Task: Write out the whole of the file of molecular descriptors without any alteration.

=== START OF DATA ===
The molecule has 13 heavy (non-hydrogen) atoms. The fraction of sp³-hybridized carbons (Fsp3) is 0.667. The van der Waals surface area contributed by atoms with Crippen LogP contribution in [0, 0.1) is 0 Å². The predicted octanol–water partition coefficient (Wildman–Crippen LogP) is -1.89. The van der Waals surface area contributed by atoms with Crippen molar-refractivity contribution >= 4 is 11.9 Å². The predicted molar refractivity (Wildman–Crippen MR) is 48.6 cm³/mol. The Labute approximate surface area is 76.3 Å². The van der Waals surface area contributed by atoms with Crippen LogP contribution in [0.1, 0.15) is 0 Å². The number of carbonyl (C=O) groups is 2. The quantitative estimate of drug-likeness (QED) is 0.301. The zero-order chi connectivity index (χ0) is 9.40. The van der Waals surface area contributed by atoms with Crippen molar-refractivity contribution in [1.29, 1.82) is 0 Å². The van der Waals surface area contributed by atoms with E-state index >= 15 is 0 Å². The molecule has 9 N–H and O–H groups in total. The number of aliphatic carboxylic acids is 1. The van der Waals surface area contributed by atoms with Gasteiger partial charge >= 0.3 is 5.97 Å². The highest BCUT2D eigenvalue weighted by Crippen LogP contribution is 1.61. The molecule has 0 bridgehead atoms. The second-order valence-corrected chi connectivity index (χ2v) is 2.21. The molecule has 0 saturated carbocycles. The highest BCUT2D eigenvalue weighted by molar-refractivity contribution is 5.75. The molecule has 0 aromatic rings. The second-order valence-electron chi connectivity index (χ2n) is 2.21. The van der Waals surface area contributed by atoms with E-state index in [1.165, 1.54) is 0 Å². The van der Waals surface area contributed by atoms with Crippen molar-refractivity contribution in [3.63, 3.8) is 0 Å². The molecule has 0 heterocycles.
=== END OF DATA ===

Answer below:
The molecule has 13 heavy (non-hydrogen) atoms. The fraction of sp³-hybridized carbons (Fsp3) is 0.667. The van der Waals surface area contributed by atoms with Crippen LogP contribution in [0, 0.1) is 0 Å². The predicted octanol–water partition coefficient (Wildman–Crippen LogP) is -1.89. The van der Waals surface area contributed by atoms with Crippen molar-refractivity contribution >= 4 is 11.9 Å². The predicted molar refractivity (Wildman–Crippen MR) is 48.6 cm³/mol. The Labute approximate surface area is 76.3 Å². The van der Waals surface area contributed by atoms with Crippen LogP contribution in [0.1, 0.15) is 0 Å². The number of carbonyl (C=O) groups is 2. The quantitative estimate of drug-likeness (QED) is 0.301. The zero-order chi connectivity index (χ0) is 9.40. The van der Waals surface area contributed by atoms with Crippen molar-refractivity contribution in [1.29, 1.82) is 0 Å². The van der Waals surface area contributed by atoms with E-state index >= 15 is 0 Å². The molecule has 9 N–H and O–H groups in total. The number of aliphatic carboxylic acids is 1. The van der Waals surface area contributed by atoms with Gasteiger partial charge >= 0.3 is 5.97 Å². The highest BCUT2D eigenvalue weighted by Crippen LogP contribution is 1.61. The molecule has 0 bridgehead atoms. The second-order valence-corrected chi connectivity index (χ2v) is 2.21. The molecule has 0 saturated carbocycles. The highest BCUT2D eigenvalue weighted by molar-refractivity contribution is 5.75. The molecule has 0 aromatic rings. The second-order valence-electron chi connectivity index (χ2n) is 2.21. The van der Waals surface area contributed by atoms with E-state index in [1.165, 1.54) is 0 Å². The van der Waals surface area contributed by atoms with Crippen molar-refractivity contribution in [3.63, 3.8) is 0 Å². The molecule has 0 heterocycles.